Monday, May 14, 2018

Le concerto de la peur (1963) French Sexploitation Jazz Noir

Directed by the notorious French Morrocan José Bénazéraf.

He started his career by producing Les lavandières du Portugal in 1958, a film of Pierre Gaspard-Huit. He started to direct erotic feature films in 1961 with L'éternité pour nous.

Bénazéraf had a passion for German Expressionism and American Film Noir of the 40s & 50s. His favorite actors were John Garfield, George Raft and James Cagney. As soon as he was able he made this, his dream project, combining American style Crime Noir with erotica.

Cinematography by Edmond Richard, written by Anne-Marie Devillers (novel The Scent Of Fear) (as Dominique Dorn), and screenplay by Guy Fanelli (adaptation). The music was by jazz great Chet Baker an American trumpeter and vocalist.

The film stars Yvonne Monlaur (License to Kill (1964)) as Nora Rivière, Hans Verner as blind trumpet playing crime boss Eric Voltay, Michel Lemoine as Bruce Valdo, Jean-Pierre Kalfon as Sacha Margieff, Regine Rumen as Wanda, Willy Braque as Martin, an accomplice of Sacha, Marcel Champel (Jean de Florette (1986)) as Tito Mascani, André Rouyer as Rif, the accomplice of Valdo, Jean-Claude Massoulier an accomplice of Sacha.

Nora (Yvonne Monlaur)
Pierre Chevrel (Robert Darame)

Fred Voltay

Sacha Margieff  (Jean-Pierre Kalfon )
Rif (André Rouyer) Valdo (Michel Lemoine), Nora (Yvonne Monlaur)

Supposedly there are 20 some odd minutes cut from the English/American dubbed Independent International Films release. According to a reviewer on IMDb, "the notorious L.A. schlockmeister Bob Cresse picked this little number up, cut and added some footage, and released it as "Night of Lust," earning a tidy profit." It's also known as Notte erotique. Reviewed here is the short version.

What looks added and somewhat out of place are the extended extra strip routines, and I'd surmise that a lot of outside location/establishing shots are missing, especially when considering that the various action sequences look like some thought was taken setting them up. The exterior shots left in look great. It's a Paris shrouded in the dead of winter with ice and snow in the streets.

As a result of the cuts the film feels a bit uneven. The strip sequences go on a tad too long with no serious connective explanatory back story footage to flesh out the male protagonists. Those strip sequences needed to either be balanced out with other shots or shortened.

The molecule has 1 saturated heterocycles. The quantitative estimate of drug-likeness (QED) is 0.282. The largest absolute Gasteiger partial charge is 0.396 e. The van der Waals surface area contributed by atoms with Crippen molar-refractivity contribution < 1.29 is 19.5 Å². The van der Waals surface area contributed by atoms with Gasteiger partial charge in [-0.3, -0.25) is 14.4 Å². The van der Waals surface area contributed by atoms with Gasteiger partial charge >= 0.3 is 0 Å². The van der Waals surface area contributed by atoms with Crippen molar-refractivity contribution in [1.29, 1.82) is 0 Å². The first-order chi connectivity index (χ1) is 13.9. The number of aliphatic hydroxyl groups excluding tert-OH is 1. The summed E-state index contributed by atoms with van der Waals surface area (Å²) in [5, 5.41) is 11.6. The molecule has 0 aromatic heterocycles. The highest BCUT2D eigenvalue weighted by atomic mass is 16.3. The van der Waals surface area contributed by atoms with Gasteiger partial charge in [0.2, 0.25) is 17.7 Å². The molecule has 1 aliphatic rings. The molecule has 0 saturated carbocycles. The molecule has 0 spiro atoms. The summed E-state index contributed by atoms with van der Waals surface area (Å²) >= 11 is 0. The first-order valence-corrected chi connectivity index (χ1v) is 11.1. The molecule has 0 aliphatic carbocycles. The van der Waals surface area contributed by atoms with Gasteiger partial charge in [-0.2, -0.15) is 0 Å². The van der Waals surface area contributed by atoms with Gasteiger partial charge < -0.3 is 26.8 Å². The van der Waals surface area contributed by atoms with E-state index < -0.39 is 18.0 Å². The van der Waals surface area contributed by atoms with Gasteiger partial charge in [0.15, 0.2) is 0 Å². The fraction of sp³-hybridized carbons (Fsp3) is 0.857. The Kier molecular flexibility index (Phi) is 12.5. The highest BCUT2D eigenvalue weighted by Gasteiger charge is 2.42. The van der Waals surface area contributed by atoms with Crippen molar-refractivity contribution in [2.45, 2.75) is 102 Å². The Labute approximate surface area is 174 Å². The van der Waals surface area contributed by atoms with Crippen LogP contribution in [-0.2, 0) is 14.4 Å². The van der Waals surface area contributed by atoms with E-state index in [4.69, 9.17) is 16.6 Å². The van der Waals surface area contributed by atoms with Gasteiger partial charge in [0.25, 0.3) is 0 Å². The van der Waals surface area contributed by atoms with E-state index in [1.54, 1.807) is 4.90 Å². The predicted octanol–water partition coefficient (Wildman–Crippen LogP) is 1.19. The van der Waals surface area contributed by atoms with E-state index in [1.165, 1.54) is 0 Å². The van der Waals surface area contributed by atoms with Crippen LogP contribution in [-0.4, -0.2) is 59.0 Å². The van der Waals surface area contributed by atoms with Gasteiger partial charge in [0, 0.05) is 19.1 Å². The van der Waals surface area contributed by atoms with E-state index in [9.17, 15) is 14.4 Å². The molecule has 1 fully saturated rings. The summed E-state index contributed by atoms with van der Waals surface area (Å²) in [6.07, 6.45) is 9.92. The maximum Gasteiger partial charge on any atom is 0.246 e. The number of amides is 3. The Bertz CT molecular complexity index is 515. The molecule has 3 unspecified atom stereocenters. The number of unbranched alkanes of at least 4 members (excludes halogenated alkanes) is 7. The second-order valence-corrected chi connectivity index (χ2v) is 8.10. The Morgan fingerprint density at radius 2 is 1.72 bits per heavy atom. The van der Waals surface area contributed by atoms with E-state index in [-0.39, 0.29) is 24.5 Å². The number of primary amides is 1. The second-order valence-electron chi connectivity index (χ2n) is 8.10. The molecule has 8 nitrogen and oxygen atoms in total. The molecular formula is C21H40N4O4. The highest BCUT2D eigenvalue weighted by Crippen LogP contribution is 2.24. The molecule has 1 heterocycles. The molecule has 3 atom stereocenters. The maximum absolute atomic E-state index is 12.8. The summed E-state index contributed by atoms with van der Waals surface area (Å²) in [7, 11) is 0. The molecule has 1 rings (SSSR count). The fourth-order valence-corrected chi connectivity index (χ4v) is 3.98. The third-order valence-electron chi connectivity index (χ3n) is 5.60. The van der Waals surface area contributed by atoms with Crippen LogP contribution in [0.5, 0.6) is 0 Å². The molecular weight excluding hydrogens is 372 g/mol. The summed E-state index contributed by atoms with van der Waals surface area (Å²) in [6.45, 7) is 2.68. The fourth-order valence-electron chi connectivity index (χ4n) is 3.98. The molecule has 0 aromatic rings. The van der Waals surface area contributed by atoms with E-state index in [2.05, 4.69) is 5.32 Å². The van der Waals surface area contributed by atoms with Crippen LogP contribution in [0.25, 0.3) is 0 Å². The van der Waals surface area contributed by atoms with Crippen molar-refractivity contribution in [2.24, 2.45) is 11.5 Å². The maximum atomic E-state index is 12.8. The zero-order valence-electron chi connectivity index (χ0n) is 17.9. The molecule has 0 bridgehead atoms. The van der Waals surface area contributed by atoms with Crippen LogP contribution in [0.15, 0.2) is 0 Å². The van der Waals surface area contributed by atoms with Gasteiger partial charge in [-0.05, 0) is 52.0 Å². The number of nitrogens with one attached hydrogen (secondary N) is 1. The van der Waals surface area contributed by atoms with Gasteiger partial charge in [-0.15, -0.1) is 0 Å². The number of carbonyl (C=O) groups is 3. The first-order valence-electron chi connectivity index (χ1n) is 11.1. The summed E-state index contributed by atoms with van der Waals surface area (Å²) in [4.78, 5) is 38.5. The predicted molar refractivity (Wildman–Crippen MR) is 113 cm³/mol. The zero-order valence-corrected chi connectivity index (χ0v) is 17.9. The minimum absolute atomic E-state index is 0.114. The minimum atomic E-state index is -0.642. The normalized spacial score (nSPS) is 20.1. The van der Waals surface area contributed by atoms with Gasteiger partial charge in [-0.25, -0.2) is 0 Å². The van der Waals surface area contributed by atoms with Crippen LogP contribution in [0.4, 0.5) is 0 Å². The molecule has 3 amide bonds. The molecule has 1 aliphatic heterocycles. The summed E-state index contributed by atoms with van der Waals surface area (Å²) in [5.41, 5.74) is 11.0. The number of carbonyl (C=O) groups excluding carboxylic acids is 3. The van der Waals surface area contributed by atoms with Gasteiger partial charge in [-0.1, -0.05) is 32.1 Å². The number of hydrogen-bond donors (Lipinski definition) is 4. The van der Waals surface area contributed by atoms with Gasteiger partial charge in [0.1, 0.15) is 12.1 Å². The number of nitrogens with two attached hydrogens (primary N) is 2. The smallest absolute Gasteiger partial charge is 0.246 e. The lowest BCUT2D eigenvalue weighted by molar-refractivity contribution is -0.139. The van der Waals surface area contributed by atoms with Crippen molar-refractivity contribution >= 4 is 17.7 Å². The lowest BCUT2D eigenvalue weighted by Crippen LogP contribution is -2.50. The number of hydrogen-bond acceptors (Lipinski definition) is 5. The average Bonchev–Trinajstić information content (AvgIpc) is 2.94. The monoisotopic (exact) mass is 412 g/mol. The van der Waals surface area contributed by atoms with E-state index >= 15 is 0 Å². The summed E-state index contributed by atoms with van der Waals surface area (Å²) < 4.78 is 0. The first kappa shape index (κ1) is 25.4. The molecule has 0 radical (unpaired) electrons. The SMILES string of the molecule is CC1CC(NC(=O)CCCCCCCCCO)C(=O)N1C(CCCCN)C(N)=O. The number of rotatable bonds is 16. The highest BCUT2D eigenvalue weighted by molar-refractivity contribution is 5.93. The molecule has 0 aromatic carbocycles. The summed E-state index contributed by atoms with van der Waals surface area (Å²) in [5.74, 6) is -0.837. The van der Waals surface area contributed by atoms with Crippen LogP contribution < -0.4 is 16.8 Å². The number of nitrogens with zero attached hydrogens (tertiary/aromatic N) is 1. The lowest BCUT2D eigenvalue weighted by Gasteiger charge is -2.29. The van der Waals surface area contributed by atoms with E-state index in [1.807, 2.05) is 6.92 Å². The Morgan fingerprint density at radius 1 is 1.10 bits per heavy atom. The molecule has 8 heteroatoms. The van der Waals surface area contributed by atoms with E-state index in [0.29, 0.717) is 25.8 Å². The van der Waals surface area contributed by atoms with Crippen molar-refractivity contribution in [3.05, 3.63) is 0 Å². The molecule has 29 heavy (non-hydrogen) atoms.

The way the cut American distributed version plays though is interestingly more like its circa 1966-1968 American exploitation product equivalent, though shot quite stylistically. It's quickly apparent that in 1963 the French were 3-4 years ahead of American films (going through the slow disintegration of the MPPC), in what they could get away depicting, in terms of artistic freedom. The version I have runs 56:54, and is heavily narrated much like an American police procedural noir, this probably also was done to explain and bridge verbally, what the visual sequences that were cut probably showed.

The voice over tells us "that the story we are about to see is true, taken from Interpol file 218 code name: Eric." It's about one of the most brutal gang wars in French history.



The film opens at the old Club Lido (originally located at 78 Avenue des Champs -Élysée) with a long innovative, cabaret strip routine, to the mesmerizing free jazz music of Chet Baker. These sequences play like long erotic jazz music videos.




A voice over tells us that it's a Paris based French crime story about two rival drug gangs, the Voltay brothers Eric and Fred, who operate one of the largest dope syndicates in Europe on one side, against Sacha Markriff a small time gambler/pimp from Sicily on the other who wants to mussel in on their territory. Eric is a bit eccentric being not only a criminal mastermind but also a blind jazz trumpet player.

Chevrel and Tito Mascani
We cut upstairs to the Lido cafe area at street level where the real story starts. A drug lab assistant Nora Rivière is having a drink with Pierre Chevrel a drug trafficker. Obviously the setup to this has been trimmed. We next are shown that Chevrel has been obviously and ominously tailed all evening by a thug, Tito Mascani, since he has decided now to work for Sacha Markriff, rather than the Voltays. He excuses himself to call Maria Herber the girlfriend of his buddy Michael expecting him to be there.